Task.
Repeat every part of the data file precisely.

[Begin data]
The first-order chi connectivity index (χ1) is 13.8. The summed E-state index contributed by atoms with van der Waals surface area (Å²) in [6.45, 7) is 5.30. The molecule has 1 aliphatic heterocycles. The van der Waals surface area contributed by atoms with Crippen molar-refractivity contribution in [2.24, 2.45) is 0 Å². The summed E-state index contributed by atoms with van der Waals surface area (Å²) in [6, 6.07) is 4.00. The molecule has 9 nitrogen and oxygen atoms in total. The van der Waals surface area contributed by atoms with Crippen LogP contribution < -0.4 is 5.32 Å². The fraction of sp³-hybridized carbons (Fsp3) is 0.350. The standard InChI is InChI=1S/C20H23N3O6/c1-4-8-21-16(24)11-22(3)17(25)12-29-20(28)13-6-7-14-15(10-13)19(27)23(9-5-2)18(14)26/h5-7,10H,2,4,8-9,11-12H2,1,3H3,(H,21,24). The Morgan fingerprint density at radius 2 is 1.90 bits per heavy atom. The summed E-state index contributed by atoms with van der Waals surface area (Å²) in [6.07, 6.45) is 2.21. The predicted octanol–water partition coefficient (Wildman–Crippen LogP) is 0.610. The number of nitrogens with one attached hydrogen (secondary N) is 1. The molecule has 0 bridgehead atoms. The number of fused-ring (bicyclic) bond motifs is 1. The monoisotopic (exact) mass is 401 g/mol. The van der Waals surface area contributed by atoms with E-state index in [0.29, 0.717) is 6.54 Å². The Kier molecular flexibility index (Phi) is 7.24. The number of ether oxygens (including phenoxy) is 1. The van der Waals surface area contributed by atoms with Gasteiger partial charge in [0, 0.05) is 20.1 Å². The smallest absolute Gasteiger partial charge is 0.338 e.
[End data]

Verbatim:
The first-order chi connectivity index (χ1) is 13.8. The summed E-state index contributed by atoms with van der Waals surface area (Å²) in [6.45, 7) is 5.30. The molecule has 1 aliphatic heterocycles. The van der Waals surface area contributed by atoms with Crippen molar-refractivity contribution in [2.24, 2.45) is 0 Å². The summed E-state index contributed by atoms with van der Waals surface area (Å²) in [6, 6.07) is 4.00. The molecule has 9 nitrogen and oxygen atoms in total. The van der Waals surface area contributed by atoms with Crippen LogP contribution < -0.4 is 5.32 Å². The fraction of sp³-hybridized carbons (Fsp3) is 0.350. The standard InChI is InChI=1S/C20H23N3O6/c1-4-8-21-16(24)11-22(3)17(25)12-29-20(28)13-6-7-14-15(10-13)19(27)23(9-5-2)18(14)26/h5-7,10H,2,4,8-9,11-12H2,1,3H3,(H,21,24). The Morgan fingerprint density at radius 2 is 1.90 bits per heavy atom. The summed E-state index contributed by atoms with van der Waals surface area (Å²) in [6.07, 6.45) is 2.21. The predicted octanol–water partition coefficient (Wildman–Crippen LogP) is 0.610. The number of nitrogens with one attached hydrogen (secondary N) is 1. The molecule has 0 bridgehead atoms. The number of fused-ring (bicyclic) bond motifs is 1. The monoisotopic (exact) mass is 401 g/mol. The van der Waals surface area contributed by atoms with E-state index in [0.29, 0.717) is 6.54 Å². The Kier molecular flexibility index (Phi) is 7.24. The number of ether oxygens (including phenoxy) is 1. The van der Waals surface area contributed by atoms with Gasteiger partial charge in [0, 0.05) is 20.1 Å². The smallest absolute Gasteiger partial charge is 0.338 e.